Over the principal entrances, together with an homage to the Spanish crown there’s the red and orange stripes representing Catalonia. Although I haven’t seen pictures of it I would have assumed that these would have been blanked out during the Fascist period under Franco. This happened in those iconic buildings of Catalan Modernism, such as the Palau de Musica, so I see no reason to believe that they would have disappeared on this bull ring.
The Arenas de Barcelona was just left to rot after the last bull fight in 1977 and must have been a bit of an embarrassment for the City Council and Regional Government located as it is at one of the most important traffic junctions in the western part of the city. Not only that the Plaça de Espanya is the entry point to the city’s exhibition area and the highest point in the city, Montjuic. It was there the 1992 Olympics were staged, with the main stadium, swimming/diving pool and indoor sports hall all being found there. It is also the location of the Joan Miro Foundation.
In 2000 the contract for the project was given to Rogers Stirk Harbour + Partners (that’s Richard Rogers of Lloyd’s bank in the City of London – among many others – fame). Fortunately it was decided to keep the original structure, or at least the façade, but create within the space originally occupied by the bull ring a new shopping, leisure and entertainment complex. It opened in March 2011.
I knew what the plan had been but it was only last month I was able to see for myself. So it was with a certain level of apprehension that I approached the structure on a sunny day in late February – shopping is not really my thing.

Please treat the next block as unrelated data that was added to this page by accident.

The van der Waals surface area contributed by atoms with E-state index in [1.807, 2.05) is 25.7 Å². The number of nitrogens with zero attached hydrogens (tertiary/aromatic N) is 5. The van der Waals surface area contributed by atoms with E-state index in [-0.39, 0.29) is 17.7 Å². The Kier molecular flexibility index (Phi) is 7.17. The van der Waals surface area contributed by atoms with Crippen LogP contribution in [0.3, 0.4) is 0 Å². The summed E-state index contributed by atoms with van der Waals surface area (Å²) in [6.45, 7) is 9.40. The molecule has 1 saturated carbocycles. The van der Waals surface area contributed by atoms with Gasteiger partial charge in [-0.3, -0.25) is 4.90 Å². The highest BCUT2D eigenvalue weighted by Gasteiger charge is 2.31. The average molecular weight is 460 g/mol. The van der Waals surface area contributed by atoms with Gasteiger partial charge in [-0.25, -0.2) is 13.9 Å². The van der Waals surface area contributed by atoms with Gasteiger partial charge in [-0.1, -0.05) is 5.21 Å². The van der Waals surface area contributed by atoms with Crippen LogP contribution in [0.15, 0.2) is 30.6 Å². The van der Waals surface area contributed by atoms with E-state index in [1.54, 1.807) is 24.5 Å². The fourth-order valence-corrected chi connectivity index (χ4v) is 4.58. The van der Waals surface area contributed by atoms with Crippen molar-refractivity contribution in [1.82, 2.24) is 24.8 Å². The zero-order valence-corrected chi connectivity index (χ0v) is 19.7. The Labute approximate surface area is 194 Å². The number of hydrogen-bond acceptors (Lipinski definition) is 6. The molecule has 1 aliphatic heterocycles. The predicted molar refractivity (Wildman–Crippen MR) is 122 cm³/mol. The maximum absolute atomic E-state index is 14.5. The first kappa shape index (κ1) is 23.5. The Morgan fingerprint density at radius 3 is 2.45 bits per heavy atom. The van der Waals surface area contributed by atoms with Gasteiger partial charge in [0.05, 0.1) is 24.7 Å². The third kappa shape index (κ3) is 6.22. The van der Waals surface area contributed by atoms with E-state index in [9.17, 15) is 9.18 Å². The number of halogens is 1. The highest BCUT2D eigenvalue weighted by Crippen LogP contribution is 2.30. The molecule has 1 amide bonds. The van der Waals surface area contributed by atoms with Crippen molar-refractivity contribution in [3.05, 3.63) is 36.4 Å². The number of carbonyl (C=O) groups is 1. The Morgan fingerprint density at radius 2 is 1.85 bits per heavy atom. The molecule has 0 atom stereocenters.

First impressions were good. The exterior was as I remembered it but now cleaned up and repaired. The huge roof that appeared like an unturned saucer looked strange from street level and the lift shaft just to the left of the main entrance looked out of place.
If you visit the building don’t do as I do. I went immediately towards this lift shaft and as they were only charging €1 for the return trip I decided to go up on to the roof before entering the building itself. I just assumed that if there was a lift that was the only way to get on to the top of the building, it was only when I was walking around on the upper pavement that I realised that access was available from the inside.
Now a euro is not going to break most banks but I now wonder if it might not have been better to have first experienced the interior of the building from below. The lift only takes a few seconds and is only of interest to those who might have a penchant for glass lifts on the outside of buildings – perhaps to be avoided by those who suffer from any level of vertigo.